IRB audits can be conducted by federal agencies overseeing research such as the FDA or the Office for Human Research Protections, research bases, study sponsors, and IRBs. Pharmaceutical sponsors do routine monitoring of their studies at regular intervals. The Toledo Community Oncology Program’s research bases only audited the program every three years. This can make it difficult to know about mistakes made years earlier and to put quality assurance processes in place when needed.

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Steps to Ensure an A+ on Your IRB Audit (Part 1)

Pamela Shoup, CCRP
Past Executive Director, Toledo Community Oncology Program
Current Research Manager and IRB Coordinator for the Toledo Clinic, Inc.

Abstract: A well-organized institutional review board (IRB) ensures excellent quality assurance in the regulatory area and enables the IRB to score an A+ on regulatory inspections conducted by the U.S. Food and Drug Administration (FDA). This article describes best practices in IRB management and tools to help prepare for an FDA audit. Lessons learned from experiences at the Toledo Community Oncology Program are highlighted.

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Effective Training Delivery and Evaluation: Professional Approaches and Tools

Group of clinical research professionals

Anatoly Gorkun, MD, PhD, Assoc CIPD
Senior Manager
Scientific and Compliance Training, MedImmune

Abstract: Different professional training techniques can be used to achieve training goals. This article describes how to deliver efficient training sessions that benefit learners, evaluate training sessions, and use the evaluation results to make necessary improvements. Topics covered include learning styles, planning the training, different training styles, monitoring learning progress and adjusting the training, and bringing the training session to a close. Examples of training evaluation tools and their role in continual improvement of training for clinical research professionals are highlighted.

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An Overview of the General Data Protection Regulation (“GDPR”) for Clinical Research Organizations

James F. Bush, Esq. [1]

Abstract

In 2018, the European Union’s General Data Protection Regulation (“GDPR”) came into full force and effect. With the growth of international multi-center clinical research studies, U.S.-based research organizations and investigators will now be governed by the GDPR to the extent that they control or process Personal Data of EU citizens in the course of their research. While efforts to attain compliance with HIPAA and HITECH within the U.S. provide clinical researchers a head-start in attaining compliance with the GDPR, substantial additional efforts must be undertaken to avoid the risk of enforcement penalties for failure to meet the mandates of the GDPR in conducting clinical research. A basic understanding of the important rights granted to study subjects, the jurisdictional reach of the law, logistical and organizational considerations, and the possible risks of enforcement action is now an essential competency for those engaging in clinical research involving EU citizens. The goal of this paper is to provide a regulatory overview of the law and its effect on clinical research in order to enhance the competency of investigators, project managers, and decision-makers involved in such clinical research.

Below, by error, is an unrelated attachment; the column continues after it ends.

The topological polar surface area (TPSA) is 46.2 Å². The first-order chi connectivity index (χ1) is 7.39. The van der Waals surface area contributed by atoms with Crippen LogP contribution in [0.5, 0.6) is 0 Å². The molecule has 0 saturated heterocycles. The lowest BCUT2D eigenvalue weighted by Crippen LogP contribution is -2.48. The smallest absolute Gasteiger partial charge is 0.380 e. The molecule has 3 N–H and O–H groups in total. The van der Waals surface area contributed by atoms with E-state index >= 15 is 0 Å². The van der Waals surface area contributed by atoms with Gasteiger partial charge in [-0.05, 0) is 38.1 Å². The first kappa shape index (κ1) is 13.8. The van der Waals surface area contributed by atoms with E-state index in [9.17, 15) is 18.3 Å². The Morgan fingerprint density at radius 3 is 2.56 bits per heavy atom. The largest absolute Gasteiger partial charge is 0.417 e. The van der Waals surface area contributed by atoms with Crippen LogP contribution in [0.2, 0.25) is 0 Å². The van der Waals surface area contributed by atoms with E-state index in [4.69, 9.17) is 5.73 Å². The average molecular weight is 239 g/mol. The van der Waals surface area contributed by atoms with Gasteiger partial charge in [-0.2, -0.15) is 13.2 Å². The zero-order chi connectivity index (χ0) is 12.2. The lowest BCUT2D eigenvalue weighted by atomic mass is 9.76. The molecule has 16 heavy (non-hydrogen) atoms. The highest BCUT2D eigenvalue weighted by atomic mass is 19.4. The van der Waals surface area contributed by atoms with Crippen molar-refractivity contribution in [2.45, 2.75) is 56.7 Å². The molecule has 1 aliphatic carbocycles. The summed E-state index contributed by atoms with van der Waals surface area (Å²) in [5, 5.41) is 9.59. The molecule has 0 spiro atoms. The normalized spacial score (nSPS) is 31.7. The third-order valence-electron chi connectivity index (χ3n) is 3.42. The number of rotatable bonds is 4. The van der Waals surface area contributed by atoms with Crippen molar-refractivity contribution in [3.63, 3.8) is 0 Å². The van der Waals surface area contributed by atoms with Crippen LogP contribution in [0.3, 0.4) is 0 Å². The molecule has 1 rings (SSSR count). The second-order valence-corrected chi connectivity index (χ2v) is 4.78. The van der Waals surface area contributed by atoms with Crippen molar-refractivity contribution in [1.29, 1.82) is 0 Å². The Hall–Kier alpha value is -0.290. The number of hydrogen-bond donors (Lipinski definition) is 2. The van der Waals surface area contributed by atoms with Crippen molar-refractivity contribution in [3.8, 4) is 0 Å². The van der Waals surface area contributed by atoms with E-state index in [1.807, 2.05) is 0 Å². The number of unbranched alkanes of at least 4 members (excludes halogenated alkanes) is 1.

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The Value of Centralized Monitoring

group of clinical researchers

Joanne Malia
Associate Director, Clinical Documentation Management
 Regeneron Pharmaceuticals

Abstract: Regulatory agencies are advocating for sponsors to take risk-based approaches in various clinical trial-related activities, especially in the area of monitoring. Sponsors are looking at and beginning to use centralized monitoring. This article describes centralized monitoring, regulatory and industry expectations and initiatives related to centralized monitoring, the value of centralized monitoring in enhancing data quality in clinical trials, and use and documentation of centralized monitoring,

Disclaimer: The views and opinions expressed in this article are those of the author and should not be attributed to the Society of Clinical Research Associates or Regeneron Pharmaceuticals.